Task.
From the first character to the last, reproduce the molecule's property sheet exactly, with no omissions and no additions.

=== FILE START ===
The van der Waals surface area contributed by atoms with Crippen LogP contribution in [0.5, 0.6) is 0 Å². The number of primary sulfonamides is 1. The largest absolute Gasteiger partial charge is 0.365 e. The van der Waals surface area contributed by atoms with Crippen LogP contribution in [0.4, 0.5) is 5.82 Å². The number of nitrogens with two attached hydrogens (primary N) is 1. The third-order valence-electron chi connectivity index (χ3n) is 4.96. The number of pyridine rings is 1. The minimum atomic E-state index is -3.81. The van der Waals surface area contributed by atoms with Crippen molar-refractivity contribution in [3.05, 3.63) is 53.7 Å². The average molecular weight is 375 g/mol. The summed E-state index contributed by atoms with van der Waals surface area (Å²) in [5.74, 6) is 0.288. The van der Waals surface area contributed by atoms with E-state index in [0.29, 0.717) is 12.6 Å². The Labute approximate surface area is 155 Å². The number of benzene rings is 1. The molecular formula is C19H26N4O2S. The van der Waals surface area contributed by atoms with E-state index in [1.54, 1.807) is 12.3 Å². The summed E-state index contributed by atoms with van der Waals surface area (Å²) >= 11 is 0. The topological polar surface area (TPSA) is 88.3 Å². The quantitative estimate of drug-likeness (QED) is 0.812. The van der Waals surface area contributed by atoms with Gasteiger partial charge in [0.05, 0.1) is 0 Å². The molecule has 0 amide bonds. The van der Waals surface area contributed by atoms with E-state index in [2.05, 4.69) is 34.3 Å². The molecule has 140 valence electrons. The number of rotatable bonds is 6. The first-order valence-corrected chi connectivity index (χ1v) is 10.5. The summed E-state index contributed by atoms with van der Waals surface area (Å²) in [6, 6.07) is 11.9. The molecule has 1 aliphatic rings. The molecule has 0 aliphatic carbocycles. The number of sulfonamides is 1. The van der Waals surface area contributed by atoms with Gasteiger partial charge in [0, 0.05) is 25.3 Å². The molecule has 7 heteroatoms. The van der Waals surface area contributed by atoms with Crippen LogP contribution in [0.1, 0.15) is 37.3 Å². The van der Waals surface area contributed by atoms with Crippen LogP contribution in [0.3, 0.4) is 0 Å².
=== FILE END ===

The van der Waals surface area contributed by atoms with Crippen LogP contribution in [0.5, 0.6) is 0 Å². The number of primary sulfonamides is 1. The largest absolute Gasteiger partial charge is 0.365 e. The van der Waals surface area contributed by atoms with Crippen LogP contribution in [0.4, 0.5) is 5.82 Å². The number of nitrogens with two attached hydrogens (primary N) is 1. The third-order valence-electron chi connectivity index (χ3n) is 4.96. The number of pyridine rings is 1. The minimum atomic E-state index is -3.81. The van der Waals surface area contributed by atoms with Crippen molar-refractivity contribution in [3.05, 3.63) is 53.7 Å². The average molecular weight is 375 g/mol. The summed E-state index contributed by atoms with van der Waals surface area (Å²) in [5.74, 6) is 0.288. The van der Waals surface area contributed by atoms with E-state index in [0.29, 0.717) is 12.6 Å². The Labute approximate surface area is 155 Å². The number of benzene rings is 1. The molecular formula is C19H26N4O2S. The van der Waals surface area contributed by atoms with E-state index in [1.54, 1.807) is 12.3 Å². The summed E-state index contributed by atoms with van der Waals surface area (Å²) >= 11 is 0. The topological polar surface area (TPSA) is 88.3 Å². The quantitative estimate of drug-likeness (QED) is 0.812. The van der Waals surface area contributed by atoms with Gasteiger partial charge in [0.05, 0.1) is 0 Å². The molecule has 0 amide bonds. The van der Waals surface area contributed by atoms with E-state index in [2.05, 4.69) is 34.3 Å². The molecule has 140 valence electrons. The number of rotatable bonds is 6. The first-order valence-corrected chi connectivity index (χ1v) is 10.5. The summed E-state index contributed by atoms with van der Waals surface area (Å²) in [6, 6.07) is 11.9. The molecule has 1 aliphatic rings. The molecule has 0 aliphatic carbocycles. The number of sulfonamides is 1. The van der Waals surface area contributed by atoms with Gasteiger partial charge in [0, 0.05) is 25.3 Å². The molecule has 7 heteroatoms. The van der Waals surface area contributed by atoms with Crippen LogP contribution in [0.1, 0.15) is 37.3 Å². The van der Waals surface area contributed by atoms with Crippen LogP contribution in [0.3, 0.4) is 0 Å².